In the early 1950s Robert Riddles was the British Railways Executive for Mechanical and Electrical Engineering and he was responsible for the introduction of a range of simple, two cylinder standardised steam locomotives intended to be in service until the 1970’s.
Design and working life
The Duke was designed at Derby locomotive works in 1953 and was constructed at Crewe locomotive works in 1954. After approximately eight years’ service during which the locomotive enjoyed, at best, a mixed reputation on the main line, it was withdrawn and sent for scrap.
That bald story, although correct, gives no clue as to what makes the Duke unique and why it holds such a special place in the history of steam locomotive development in Great Britain. “Unique” is a much overused word in connection with many artefacts, but this particular locomotive probably better earns that epithet than any other.
In the early 1950s Robert Riddles was the British Railways Executive for Mechanical and Electrical Engineering and he was responsible for the introduction of a range of simple, two cylinder standardised steam locomotives intended to be in service until the 1970’s. There was no need for a new range of express passenger locomotives as the private railway companies, which had been nationalised in 1947, had left the newly formed British Railways well provided for. However, an unfortunate accident at Harrow in 1952 resulted in the scrapping of one of the ex-LMS pacific class locomotives, which thus presented Riddles with an opportunity to design a prototype for the future.
Caprotti rotary valve gear had, in the years immediately after World War Two, been brought to a state of much improved efficiency by the British company Associated Locomotive Equipment and indeed had been successfully fitted to two LMS Black 5 locomotives. Riddles (an ex-LMS man) elected to fit his prototype with British Caprotti rotary valve gear and, moreover, to fit his prototype with three cylinders. Riddles himself said, some years later, that the opportunity to build a “one-off” with Caprotti valve gear, eliminating or overcoming all the faults of reciprocating valve gear, giving constant valve openings at all times coupled with free exhaust, was too good a chance to miss.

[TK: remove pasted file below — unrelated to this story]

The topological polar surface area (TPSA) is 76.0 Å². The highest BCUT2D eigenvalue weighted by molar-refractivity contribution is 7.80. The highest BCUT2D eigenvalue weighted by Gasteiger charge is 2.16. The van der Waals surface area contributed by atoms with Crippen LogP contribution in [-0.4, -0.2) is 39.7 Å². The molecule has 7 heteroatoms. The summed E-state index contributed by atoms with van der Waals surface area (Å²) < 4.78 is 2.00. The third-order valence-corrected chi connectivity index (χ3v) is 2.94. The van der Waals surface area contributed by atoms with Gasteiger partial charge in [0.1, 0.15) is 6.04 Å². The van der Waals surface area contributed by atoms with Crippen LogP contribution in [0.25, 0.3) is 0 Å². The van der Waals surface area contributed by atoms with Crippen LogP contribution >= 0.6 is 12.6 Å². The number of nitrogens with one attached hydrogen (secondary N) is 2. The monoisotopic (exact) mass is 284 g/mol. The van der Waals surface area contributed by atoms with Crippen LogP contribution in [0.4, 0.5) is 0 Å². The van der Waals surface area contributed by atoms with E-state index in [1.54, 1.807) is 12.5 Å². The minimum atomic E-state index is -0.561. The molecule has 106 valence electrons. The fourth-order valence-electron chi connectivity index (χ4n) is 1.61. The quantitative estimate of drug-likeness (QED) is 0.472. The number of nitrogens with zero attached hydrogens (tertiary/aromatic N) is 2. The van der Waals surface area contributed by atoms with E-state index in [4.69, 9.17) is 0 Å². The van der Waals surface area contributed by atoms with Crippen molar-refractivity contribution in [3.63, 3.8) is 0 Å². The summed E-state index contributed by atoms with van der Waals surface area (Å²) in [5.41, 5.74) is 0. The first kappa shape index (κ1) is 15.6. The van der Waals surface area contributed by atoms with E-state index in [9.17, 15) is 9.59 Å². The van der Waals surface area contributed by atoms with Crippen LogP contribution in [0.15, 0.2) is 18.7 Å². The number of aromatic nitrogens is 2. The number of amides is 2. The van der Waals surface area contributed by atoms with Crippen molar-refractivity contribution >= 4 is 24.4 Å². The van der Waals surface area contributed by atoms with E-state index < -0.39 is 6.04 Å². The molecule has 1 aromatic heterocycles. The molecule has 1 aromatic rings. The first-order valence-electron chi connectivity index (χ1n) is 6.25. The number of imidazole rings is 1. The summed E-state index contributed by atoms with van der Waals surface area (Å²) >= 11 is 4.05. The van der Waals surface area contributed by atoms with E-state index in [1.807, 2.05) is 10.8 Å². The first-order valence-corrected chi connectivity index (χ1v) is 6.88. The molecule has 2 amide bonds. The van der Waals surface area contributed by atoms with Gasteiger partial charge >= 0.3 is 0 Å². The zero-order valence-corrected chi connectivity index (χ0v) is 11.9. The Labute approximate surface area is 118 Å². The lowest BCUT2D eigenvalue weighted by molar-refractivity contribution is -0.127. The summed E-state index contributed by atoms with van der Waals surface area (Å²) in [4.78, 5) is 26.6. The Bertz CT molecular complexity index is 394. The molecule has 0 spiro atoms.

Thus with these principles laid down, Derby drawing office set to work on the detailed design, once Riddles had received approval for his plan from the British Railways Board. They indicated that what they envisaged was an enlarged Britannia Class Pacific, using as many common parts as possible, and essentially that is what Riddles delivered. Although Derby was responsible for the main design work, Swindon drawing office was asked to design the exhaust system. The representative from the Associated Locomotive Equipment Company, Mr Tom Daniels, had enjoyed close contact with the noted French steam locomotive engineer Andre Chapelon, as a result of which the company was the agent for the patented Kylala-Chapelon double blastpipe exhaust system. Tom Daniels felt that this Kylchap system was what was needed for optimum draughting in conjunction with the rotary Caprotti valve gear. However, possibly in the light of patent costs, this advice was ignored and Swindon produced a plain, bifurcated, blastpipe with double chimney. It has been suggested that the dimensions were simply a double version of that found on the Great Western Dean goods locomotive and, perhaps not surprisingly, Tom Daniels was disappointed at this outcome. The Duke subsequently ran with the Swindon designed double blastpipe and chimney for the whole of its short career on British Railways.